“I’m sorry” gifts are a bad idea.

5 reasons you shouldn’t buy a “Sorry” present.

We’ve all been on the giving or receiving end of a “Sorry” present before, right? Maybe flowers, chocolate, or if it was a really bad argument—jewelry? Whatever the case, and as much as I love gifts, “make-up” or “I’m sorry” presents or gifts might actually be a bad idea. Here are 5 reasons why.

1. Reminder: constant reminder of the fight

Whenever I wear something that my husband bought me, I’m reminded of him. And usually when someone asks about or compliments a gift my husband bought me I can say something like “My husband bought it for me for our anniversary”. But what about a “Sorry” bracelet? Sure, I could lie, but I’d constantly be reminded of our fight. I love looking at “just because” presents I have around the house and presents from special occasions, but depending on the severity of the argument, sometimes the reason behind a gift taints it no matter how awesome it might have been.

2. Distraction.

Kind of like make-up sex, a make-up gift can simply be a temporary distraction. Though it may feel great in the moment, once you snap out of it, you’re back at square one. Instead of working out the issue, someone gave in and bought a gift. And just because the gift giver decided to do something nice it doesn’t always mean they’re sorry. It could also be a “STFU” gift. Pretty soon, the little things turn into big things again.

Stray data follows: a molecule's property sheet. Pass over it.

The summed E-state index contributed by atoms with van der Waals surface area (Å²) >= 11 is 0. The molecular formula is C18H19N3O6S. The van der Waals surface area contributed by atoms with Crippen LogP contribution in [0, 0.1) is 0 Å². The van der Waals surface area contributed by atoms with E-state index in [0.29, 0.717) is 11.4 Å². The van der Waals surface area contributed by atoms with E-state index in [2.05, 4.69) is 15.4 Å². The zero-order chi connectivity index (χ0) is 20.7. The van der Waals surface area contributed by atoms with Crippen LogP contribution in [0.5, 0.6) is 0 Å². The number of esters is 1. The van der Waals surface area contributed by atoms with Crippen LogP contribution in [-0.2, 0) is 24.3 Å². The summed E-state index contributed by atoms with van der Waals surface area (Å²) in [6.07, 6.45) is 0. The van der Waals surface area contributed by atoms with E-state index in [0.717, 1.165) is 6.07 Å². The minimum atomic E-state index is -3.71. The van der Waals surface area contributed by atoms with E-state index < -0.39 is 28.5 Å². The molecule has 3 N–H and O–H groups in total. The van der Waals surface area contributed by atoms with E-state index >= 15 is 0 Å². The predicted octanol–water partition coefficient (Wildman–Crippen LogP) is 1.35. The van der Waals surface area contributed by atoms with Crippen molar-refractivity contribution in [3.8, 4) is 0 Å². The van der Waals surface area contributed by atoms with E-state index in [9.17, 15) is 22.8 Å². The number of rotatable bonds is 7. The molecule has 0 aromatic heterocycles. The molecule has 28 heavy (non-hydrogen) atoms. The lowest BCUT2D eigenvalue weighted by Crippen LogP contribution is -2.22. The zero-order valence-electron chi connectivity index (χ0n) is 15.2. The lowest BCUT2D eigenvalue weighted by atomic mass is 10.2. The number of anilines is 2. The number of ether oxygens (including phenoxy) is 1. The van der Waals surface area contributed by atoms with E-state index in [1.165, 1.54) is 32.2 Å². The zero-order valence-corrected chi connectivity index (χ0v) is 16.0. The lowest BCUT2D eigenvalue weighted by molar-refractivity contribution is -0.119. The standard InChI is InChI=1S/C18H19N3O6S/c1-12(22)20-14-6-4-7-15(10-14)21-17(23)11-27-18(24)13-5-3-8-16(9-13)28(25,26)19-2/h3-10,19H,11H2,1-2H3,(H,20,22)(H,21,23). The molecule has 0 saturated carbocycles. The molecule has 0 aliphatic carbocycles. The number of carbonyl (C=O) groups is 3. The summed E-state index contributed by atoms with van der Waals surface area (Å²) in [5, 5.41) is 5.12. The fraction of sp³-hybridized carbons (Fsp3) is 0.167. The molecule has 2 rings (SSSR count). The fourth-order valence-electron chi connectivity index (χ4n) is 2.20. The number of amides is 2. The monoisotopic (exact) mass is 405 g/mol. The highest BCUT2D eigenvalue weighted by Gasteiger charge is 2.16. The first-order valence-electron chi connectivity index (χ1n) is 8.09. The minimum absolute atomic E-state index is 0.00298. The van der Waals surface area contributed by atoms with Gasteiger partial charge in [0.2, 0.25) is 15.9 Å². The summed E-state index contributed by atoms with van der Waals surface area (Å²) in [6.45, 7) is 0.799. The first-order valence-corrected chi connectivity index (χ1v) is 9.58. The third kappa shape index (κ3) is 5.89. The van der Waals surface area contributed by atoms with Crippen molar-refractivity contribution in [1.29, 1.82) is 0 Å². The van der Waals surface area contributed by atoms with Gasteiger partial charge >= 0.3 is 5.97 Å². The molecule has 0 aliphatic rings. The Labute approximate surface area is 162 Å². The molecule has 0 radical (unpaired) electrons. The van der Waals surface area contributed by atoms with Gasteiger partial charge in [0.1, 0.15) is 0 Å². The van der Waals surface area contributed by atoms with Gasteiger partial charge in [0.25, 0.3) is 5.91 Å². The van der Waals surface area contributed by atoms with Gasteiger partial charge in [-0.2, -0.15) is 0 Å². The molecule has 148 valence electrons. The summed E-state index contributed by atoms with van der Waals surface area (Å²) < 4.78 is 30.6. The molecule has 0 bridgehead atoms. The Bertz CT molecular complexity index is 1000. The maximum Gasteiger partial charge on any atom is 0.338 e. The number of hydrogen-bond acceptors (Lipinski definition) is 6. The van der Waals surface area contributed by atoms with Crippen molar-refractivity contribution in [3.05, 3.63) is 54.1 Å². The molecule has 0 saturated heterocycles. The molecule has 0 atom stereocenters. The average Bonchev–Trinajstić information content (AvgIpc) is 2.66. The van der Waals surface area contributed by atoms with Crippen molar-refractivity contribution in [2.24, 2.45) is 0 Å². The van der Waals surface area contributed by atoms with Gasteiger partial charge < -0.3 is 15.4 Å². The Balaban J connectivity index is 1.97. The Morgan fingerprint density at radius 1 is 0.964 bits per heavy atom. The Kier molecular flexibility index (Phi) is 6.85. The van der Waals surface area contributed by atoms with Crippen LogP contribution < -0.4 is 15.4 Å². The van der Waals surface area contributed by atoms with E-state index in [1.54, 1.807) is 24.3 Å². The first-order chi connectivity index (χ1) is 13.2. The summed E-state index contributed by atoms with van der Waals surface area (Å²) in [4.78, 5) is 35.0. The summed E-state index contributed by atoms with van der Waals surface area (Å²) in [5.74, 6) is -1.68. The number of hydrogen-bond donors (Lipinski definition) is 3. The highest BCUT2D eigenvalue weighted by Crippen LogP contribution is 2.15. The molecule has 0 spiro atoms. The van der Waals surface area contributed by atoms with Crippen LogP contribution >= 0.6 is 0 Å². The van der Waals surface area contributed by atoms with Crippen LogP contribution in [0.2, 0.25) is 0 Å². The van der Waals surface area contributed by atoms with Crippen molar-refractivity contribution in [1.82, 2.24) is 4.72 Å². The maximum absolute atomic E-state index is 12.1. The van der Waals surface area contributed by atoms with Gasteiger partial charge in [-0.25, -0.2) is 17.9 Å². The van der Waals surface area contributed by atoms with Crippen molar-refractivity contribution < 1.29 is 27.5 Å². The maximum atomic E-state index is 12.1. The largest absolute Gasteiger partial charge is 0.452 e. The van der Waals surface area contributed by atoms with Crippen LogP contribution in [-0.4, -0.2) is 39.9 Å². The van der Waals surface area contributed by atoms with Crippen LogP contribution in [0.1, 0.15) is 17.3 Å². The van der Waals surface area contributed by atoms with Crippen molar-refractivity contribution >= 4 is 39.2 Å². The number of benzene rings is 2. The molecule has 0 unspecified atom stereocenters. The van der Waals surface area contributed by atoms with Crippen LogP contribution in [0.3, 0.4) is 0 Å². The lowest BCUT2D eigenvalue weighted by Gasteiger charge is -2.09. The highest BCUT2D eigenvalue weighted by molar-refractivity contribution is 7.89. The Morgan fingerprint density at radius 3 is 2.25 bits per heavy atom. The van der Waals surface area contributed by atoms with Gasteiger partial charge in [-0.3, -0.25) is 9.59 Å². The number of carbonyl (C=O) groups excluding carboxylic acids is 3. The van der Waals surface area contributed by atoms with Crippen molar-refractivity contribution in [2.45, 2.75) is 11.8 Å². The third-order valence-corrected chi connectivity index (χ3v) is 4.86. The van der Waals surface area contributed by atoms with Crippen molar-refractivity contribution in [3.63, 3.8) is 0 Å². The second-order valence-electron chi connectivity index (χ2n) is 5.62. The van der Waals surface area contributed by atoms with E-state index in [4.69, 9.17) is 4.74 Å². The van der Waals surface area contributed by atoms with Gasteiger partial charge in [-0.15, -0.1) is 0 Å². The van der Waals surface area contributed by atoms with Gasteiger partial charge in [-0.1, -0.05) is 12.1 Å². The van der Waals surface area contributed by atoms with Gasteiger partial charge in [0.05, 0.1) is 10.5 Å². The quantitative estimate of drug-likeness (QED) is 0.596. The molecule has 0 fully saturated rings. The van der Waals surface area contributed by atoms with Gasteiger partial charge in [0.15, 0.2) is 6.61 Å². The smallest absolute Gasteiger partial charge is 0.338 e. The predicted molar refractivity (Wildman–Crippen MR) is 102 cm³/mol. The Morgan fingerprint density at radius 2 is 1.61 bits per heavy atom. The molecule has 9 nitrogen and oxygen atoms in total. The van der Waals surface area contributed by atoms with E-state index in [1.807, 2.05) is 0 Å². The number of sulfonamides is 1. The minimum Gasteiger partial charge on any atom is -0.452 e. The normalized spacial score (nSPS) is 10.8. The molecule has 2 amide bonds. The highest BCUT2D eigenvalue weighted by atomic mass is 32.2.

3. Becomes expected.

Gift giving after an argument can become a cycle. And pretty soon, the gifts are expected to become more extravagant or over the top. The receiver may be disappointed or let down if the gifts stop or may be unsatisfied if they don’t increasingly get better. How lavish a gift may be used as a tool to measure how sorry they think you are or how much they’re valued and this shouldn’t be the case.

4. Band-aid.

Buying a gift is like putting a band-aid on a far more severe wound. Flowers don’t always heal a broken heart. Gifts don’t excuse someone’s behavior.

5. The receiver is expected to forgive.

The person that’s giving the gift obviously hopes that the gift will smooth things over. I don’t know about you, but receiving flowers after we’ve exchanged some words we probably shouldn’t have would make my blood boil. Because flowers or a damn car is not the price to pay for hurting someone. It’s a habit that can prevent or stop necessary communication. And if the gift giver goes out of their way to get a nice gift, they may feel that their apology should be surely accepted which can lead to another blow out.

Don’t get me wrong, I love gifts. I love receiving one but honestly I love giving them more. But I never have and never will give a gift to say I’m sorry. Being sorry means doing better not spending more money.

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